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Photo: Justin Sullivan/Getty Images

Tesla's stock is beginning to recover after a brutal start to the year, rebounding about 25% from its June nadir as optimism about second-quarter vehicle deliveries has picked up steam.

The state of play: CEO Elon Musk's message to shareholders that there is "not a demand problem," and June 25 email to employees saying Tesla is "on track to set an all-time record" for deliveries have also helped stabilize the stock. But investors would be wise to sit out any celebration, Charley Grant at WSJ writes.

  • "For starters, record deliveries would hardly guarantee a profit. Tesla managed a net profit margin of less than 2% in the fourth quarter of 2018.... [T]here is reason to believe margins have shrunk since then."
  • "We believe that Tesla has an incentive … to 'move the metal;' in other words, prioritize deliveries over margins and pricing, which it appears to have done this quarter," Barclays analysts wrote last week.

Tesla also now faces more competition on its higher-end Model S and Model X cars, which have much higher profit margins than the mass market Model 3, from Jaguar and Audi.

  • Further, Grant notes, U.S. federal tax credits for Tesla buyers will be reduced again in the U.S. starting today to just $1,875, compared with $7,500 last year.

Go deeper: What Tesla knows about you

Go deeper

Schumer's m(aj)ority checklist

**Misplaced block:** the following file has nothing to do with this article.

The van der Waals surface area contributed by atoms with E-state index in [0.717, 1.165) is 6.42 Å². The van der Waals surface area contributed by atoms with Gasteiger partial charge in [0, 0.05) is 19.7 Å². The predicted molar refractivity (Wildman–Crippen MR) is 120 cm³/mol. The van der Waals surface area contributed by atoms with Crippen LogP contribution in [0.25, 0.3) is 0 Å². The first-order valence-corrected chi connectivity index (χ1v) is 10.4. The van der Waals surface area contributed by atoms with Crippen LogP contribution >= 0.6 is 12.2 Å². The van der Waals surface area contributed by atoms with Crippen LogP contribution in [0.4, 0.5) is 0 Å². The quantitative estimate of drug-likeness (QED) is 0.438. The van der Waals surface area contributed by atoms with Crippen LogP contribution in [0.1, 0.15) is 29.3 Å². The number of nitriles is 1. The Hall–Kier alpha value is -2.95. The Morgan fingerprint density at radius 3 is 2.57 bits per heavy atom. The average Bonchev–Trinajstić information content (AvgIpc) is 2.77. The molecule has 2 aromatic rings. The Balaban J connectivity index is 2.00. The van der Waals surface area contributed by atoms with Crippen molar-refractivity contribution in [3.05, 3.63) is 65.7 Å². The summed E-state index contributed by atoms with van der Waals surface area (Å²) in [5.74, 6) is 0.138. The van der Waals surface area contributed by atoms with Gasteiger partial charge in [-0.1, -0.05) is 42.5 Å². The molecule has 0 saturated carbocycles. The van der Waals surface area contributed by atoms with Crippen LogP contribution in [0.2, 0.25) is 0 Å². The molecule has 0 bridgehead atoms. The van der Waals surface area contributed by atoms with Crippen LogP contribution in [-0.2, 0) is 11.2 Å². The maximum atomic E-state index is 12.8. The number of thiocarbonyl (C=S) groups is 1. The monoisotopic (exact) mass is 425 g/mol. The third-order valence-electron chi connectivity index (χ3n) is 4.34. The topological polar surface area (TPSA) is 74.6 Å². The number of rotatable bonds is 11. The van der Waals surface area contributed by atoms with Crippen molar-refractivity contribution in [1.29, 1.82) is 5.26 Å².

Senate Minority Leader Chuck Schumer. Photo: Tasos Katopodis/Getty Images

Capitalizing on the Georgia runoffs, achieving a 50-50 Senate and launching an impeachment trial are weighty to-dos for getting Joe Biden's administration up and running on Day One.

What to watch: A blend of ceremonies, hearings and legal timelines will come into play on Tuesday and Wednesday so Chuck Schumer can actually claim the Senate majority and propel the new president's agenda.

The dark new reality in Congress

National Guard troops keep watch at security fencing. Photo: Kent Nishimura/Los Angeles Times via Getty Images

This is how bad things are for elected officials and others working in a post-insurrection Congress:

  • Rep. Norma Torres (D-Calif.) said she had a panic attack while grocery shopping back home.
  • Rep. Jim McGovern (D-Mass.) said police may also have to be at his constituent meetings.
  • Rep. Adam Kinzinger (R-Ill.) told a podcaster he brought a gun to his office on Capitol Hill on Jan. 6 because he anticipated trouble with the proceedings that day.
Off the Rails

Episode 3: Descent into madness ... Trump: "Sometimes you need a little crazy"

Photo illustration: Sarah Grillo/Axios. Photos: Tom Williams/CQ-Roll Call, Chip Somodevilla/Getty Images

Beginning on election night 2020 and continuing through his final days in office, Donald Trump unraveled and dragged America with him, to the point that his followers sacked the U.S. Capitol with two weeks left in his term. This Axios series takes you inside the collapse of a president.

Episode 3: The conspiracy goes too far. Trump's outside lawyers plot to seize voting machines and spin theories about communists, spies and computer software.

President Trump was sitting in the Oval Office one day in late November when a call came in from lawyer Sidney Powell. "Ugh, Sidney," he told the staff in the room before he picked up. "She's getting a little crazy, isn't she? She's really gotta tone it down. No one believes this stuff. It's just too much."

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